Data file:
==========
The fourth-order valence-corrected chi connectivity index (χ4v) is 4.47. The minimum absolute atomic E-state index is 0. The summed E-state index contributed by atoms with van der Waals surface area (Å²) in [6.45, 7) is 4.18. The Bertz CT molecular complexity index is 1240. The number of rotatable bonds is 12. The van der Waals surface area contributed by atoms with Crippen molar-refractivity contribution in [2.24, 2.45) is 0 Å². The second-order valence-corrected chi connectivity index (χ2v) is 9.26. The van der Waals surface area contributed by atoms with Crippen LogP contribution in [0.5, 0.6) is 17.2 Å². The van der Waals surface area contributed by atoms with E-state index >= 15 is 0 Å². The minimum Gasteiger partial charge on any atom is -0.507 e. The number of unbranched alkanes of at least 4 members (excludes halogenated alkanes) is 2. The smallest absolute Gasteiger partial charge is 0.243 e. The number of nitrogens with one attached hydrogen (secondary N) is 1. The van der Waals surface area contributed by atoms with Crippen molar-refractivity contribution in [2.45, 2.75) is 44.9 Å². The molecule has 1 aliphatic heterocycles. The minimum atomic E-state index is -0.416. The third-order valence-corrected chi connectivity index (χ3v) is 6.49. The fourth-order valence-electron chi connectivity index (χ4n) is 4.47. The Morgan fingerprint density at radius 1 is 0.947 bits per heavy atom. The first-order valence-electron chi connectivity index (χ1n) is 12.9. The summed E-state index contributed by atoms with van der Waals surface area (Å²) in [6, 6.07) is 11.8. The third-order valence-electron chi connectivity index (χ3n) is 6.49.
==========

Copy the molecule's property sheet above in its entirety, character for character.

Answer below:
The fourth-order valence-corrected chi connectivity index (χ4v) is 4.47. The minimum absolute atomic E-state index is 0. The summed E-state index contributed by atoms with van der Waals surface area (Å²) in [6.45, 7) is 4.18. The Bertz CT molecular complexity index is 1240. The number of rotatable bonds is 12. The van der Waals surface area contributed by atoms with Crippen molar-refractivity contribution in [2.24, 2.45) is 0 Å². The second-order valence-corrected chi connectivity index (χ2v) is 9.26. The van der Waals surface area contributed by atoms with Crippen LogP contribution in [0.5, 0.6) is 17.2 Å². The van der Waals surface area contributed by atoms with E-state index >= 15 is 0 Å². The minimum Gasteiger partial charge on any atom is -0.507 e. The number of unbranched alkanes of at least 4 members (excludes halogenated alkanes) is 2. The smallest absolute Gasteiger partial charge is 0.243 e. The number of nitrogens with one attached hydrogen (secondary N) is 1. The van der Waals surface area contributed by atoms with Crippen molar-refractivity contribution in [2.45, 2.75) is 44.9 Å². The molecule has 1 aliphatic heterocycles. The minimum atomic E-state index is -0.416. The third-order valence-corrected chi connectivity index (χ3v) is 6.49. The fourth-order valence-electron chi connectivity index (χ4n) is 4.47. The Morgan fingerprint density at radius 1 is 0.947 bits per heavy atom. The first-order valence-electron chi connectivity index (χ1n) is 12.9. The summed E-state index contributed by atoms with van der Waals surface area (Å²) in [6, 6.07) is 11.8. The third-order valence-electron chi connectivity index (χ3n) is 6.49.